In 2015, the IMF Executive Board decided to include the yuan in the basket of special drawing rights (SDR) currencies. Sometime later the US Congress finally ratified the 14th revision of the IMF quotas [Degterev 2016: 83]. It was planned that these measures would keep the coalition of discontented developing countries from trying to revise the whole system, creating opportunities for Beijing to strengthen its leadership in the realities of the new world order [Bergsten, Freeman, Lardy, Mitchell 2008: 25].

Already in 2018, after the failure to create the G2 and the trade war that soon began, Bergsten acknowledged the reality of the “Thucydides trap” and put forward new scenarios for the world order: first — G0: a world where the U.S. had already lost its leadership and China was unable or unwilling to take on the role of global leader; second — G1: a world where sooner or later China will be the sole leader; third — G2: a world where the U.S. and China have agreed to cooperate or have temporarily suspended competition to prolong the period of power transit [Bergsten 2018]. In fact, this was the starting point of the power transit period.

On China’s part, recognizing the G2 format would become an open claim to world leadership, which contradicts one of the basic principles of Chinese foreign policy that was laid down under Deng Xiaoping: China will not claim hegemony and seek to take the place of the leader.11

As a response to the idea of creating the G2, Xi Jinping proposed the concept of “mutually beneficial relations between the great powers of a new type” to promote the cooperation and avoid conflict situations.12 At the same time, China was not fully satisfied with the existing world order. So, on the one hand, it put forward mutually beneficial cooperation formats, such as “One Belt, One Road,” and, on the other, it pursued a tough policy in the South China Sea regarding the disputed territories [Mastro 2019: 32].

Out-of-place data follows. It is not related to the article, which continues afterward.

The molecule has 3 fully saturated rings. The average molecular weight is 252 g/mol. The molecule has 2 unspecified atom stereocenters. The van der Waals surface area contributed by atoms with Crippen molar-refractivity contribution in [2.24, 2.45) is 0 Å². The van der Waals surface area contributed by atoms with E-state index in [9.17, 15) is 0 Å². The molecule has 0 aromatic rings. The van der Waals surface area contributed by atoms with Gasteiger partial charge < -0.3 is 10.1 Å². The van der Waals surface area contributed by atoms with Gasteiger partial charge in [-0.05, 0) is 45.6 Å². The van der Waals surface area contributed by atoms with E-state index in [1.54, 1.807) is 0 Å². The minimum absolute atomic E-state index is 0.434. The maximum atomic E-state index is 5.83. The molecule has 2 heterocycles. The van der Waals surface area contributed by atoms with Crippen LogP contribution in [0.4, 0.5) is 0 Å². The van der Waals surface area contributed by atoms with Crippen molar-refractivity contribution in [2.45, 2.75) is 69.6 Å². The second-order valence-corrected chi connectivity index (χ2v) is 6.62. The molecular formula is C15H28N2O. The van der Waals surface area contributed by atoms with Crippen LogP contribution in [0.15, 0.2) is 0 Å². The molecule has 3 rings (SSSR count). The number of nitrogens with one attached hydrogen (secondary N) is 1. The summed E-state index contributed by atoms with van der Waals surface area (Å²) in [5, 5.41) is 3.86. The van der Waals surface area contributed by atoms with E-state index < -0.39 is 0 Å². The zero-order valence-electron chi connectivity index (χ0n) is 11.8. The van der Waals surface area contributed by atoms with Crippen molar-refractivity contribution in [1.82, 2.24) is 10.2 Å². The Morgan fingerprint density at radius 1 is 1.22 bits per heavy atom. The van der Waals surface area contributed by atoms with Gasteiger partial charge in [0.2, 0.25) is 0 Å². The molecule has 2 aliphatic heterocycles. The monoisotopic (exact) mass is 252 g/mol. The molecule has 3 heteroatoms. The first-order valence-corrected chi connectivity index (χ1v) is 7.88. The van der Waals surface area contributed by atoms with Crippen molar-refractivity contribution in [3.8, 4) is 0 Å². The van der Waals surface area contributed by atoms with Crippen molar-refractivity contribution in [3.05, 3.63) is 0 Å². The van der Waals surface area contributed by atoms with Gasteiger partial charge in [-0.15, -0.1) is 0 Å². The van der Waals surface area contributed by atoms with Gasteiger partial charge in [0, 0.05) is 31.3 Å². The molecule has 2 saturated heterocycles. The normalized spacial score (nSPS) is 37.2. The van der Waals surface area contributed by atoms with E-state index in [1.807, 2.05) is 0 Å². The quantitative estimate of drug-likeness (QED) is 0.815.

From a country that uncomplainingly accepts all international norms (rule-taker), by 2010 China turned into a country that already influences the content of these norms (rule-changer) and, moreover, by 2020 has gradually become a country that shapes international norms (rule-maker), especially in the IT sphere. If earlier, within the framework of its soft power and the concept of Wang Huning, China promoted exclusively culture and education, then in recent years it has switched to broadcasting its discursive power, that is, new meanings, norms and standards [Denisov 2020].

China’s interest in changing world order is confirmed by the increase in scientific research on this topic. Since 2010, the number of scientific publications containing the phrase “world/global order” in the Chinese science metric database CNKI has been growing, with the highest number of articles published in 2016 [Chen, Zhang 2020: 3—4]. These articles explored the nature of understanding of the world order in the West (mainly in the United States) and in the PRC, offering specific options for the development of Chinese foreign policy, diplomacy, and approaches to global governance [Chen, Zhang 2020].

The Chinese leadership and foreign policy theorists faced the need to provide a theoretical basis for new concepts, such as China’s peaceful rise, harmonious peace, etc., which entered political discourse along with the rise of China [Grachikov 2021: 73] and the concept of a common future of mankind as a new world order model [Semenov, Tsvyk 2019: 72].